Die Argonauten, 2008
Oil, emulsion, acrylic, shellac, branches, lead, gold paint, charcoal, fabric, ashes, sand, metal, ceramic, ceramic teeth and plaster on canvas under glass and in steel frame. 282 × 192 × 35 cm (111 × 75 5/8 × 13 3/4 in).
Anselm Kiefer was born into a country overshadowed by guilt and underscored by suppressed memory. It was also a nation that had lost its identity and entire artistic and cultural heritage. The artistic world of post-Nazi Germany imposed upon itself the ‘unspoken law’ of having to break with the old, pre-war traditions as well as censorship of all iconography and imagery relating to the Third Reich. This had a catastrophic effect upon the arts and “plunged Federal Germany into a veritable crisis of representation” (A. Lauterwein, Anselm Kiefer / Paul Celan – Myth, Mourning and Memory, London: Thames & Hudson, 2007, p. 24). It was in this environment and while under the influence of Joseph Beuys, that Kiefer began to question his own artistic heritage by focusing on the iconographic, symbolic and mythological elements of German culture which had been poisoned by Nazi propaganda, then silenced and buried in the nation’s collective unconscious.
This search for identity as expressed by a personal and national heritage is the driving force behind Kiefer’s work. He was drawn to German myths, literature, and music as well as to philosophy and alchemy. Romanticism and its landscape painters, such as Caspar David Friedrich, were also part of Kiefer’s inheritance. Friedrich and other artists of his era regarded nature as a mirror of the human soul and as an agent with which to depict and express human emotions. Over time, Kiefer expanded his quest for identity beyond Germany and began to draw upon the Old Testament and the myths of ancient Greece and Egypt.
Such a dialogue with history and mythology transforms Kiefer’s works into an infinite web of meaning, symbols and imagery. The results are monumental, heavily textured paintings layered with materials such as sand, ash, lead, branches and water which blur the distinction between painting and sculpture. These ‘constructions’ have often been left outside to weather them and make them appear as if remnants of a different time in the past.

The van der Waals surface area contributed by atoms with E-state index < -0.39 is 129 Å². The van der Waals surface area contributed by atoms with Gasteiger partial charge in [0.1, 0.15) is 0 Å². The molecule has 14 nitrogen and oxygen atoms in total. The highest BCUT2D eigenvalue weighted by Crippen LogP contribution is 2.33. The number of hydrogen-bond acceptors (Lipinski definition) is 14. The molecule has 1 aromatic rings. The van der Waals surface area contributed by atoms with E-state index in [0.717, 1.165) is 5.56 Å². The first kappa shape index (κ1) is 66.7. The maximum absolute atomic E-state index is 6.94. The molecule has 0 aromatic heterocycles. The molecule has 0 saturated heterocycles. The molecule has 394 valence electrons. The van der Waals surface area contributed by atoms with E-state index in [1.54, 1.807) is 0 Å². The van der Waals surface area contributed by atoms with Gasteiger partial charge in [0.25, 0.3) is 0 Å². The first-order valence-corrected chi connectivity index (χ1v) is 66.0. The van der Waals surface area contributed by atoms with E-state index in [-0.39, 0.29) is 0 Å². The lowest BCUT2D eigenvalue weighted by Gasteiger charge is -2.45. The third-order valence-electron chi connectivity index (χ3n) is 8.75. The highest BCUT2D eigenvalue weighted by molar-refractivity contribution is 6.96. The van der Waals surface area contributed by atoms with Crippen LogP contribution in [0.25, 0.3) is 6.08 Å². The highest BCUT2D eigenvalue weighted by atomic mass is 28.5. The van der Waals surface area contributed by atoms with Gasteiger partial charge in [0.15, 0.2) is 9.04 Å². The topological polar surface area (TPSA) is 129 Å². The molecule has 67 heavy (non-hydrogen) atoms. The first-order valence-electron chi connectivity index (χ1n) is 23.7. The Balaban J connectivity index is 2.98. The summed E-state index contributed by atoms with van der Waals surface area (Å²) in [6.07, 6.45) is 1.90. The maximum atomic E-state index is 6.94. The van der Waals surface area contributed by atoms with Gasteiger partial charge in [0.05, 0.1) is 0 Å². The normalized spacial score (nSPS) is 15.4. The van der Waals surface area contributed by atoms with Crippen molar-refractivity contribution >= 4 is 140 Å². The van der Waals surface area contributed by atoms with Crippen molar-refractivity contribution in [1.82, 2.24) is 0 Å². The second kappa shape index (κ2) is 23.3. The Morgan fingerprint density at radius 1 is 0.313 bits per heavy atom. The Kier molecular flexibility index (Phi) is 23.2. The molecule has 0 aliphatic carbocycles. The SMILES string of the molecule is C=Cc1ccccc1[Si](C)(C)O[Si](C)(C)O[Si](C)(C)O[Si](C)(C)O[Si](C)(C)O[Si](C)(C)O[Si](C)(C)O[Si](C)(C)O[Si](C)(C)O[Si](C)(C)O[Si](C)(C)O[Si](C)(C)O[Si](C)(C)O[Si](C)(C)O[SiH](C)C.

The current lot, entitled Die Argonauten [The Argonauts] from 2008, draws on the ancient Greek legend of sailors led by Jason who set out on their ship the Argo to regain the Fleece of the Golden Ram from Colchis in order to reclaim the throne from King Pelias. Once in Colchis, King Aietes agrees to return the fleece upon completion of several tasks. Amongst others Jason has to tame fire-breathing bulls, plough and sow a field with dragons’ teeth, and overcome the warriors that are born from these teeth.
Die Argonauten is an ambitious three-dimensional work made with a characteristic combination of unlikely materials, such as branches, lead, gold paint fabric, ashes, sand, ceramic teeth, and plaster. Although the dress, the gold and teeth, together with the handwritten title, explicitly refer to the Greek myth, these symbols are also inevitably associated with the Holocaust. Such multilayering of meaning is typical of Kiefer’s work – his transformational use of natural and man-made material emphasizes his Romantic responsiveness to nature but at the same time evokes a sense of tragedy and disillusionment and, ultimately, the catastrophe of 20th-century Germany history.
The decay and destruction of the material is hereby key, as for Kiefer every beginning necessarily emerges from ruins. Transformation brings us back to nature and nature allows us to go back to our origins, to reflect and ultimately to regain hope. The underlying layers evoked by a symbol, a material or a name, is what Kiefer keeps on looking for. “History is for Kiefer also a particular kind of feeling, an emotion or sensibility that implicates us in the world – and that is precisely why the name of the myth and the poetic fragment is such an essential recurring factor, because only the naming, often written directly on the surface of the picture, provides the key to the continuation” (P. E. Tøjner, M. Holm and A. Kold, eds., Anselm Kiefer, Humlebæk: Louisiana Museum of Modern Art, 2010).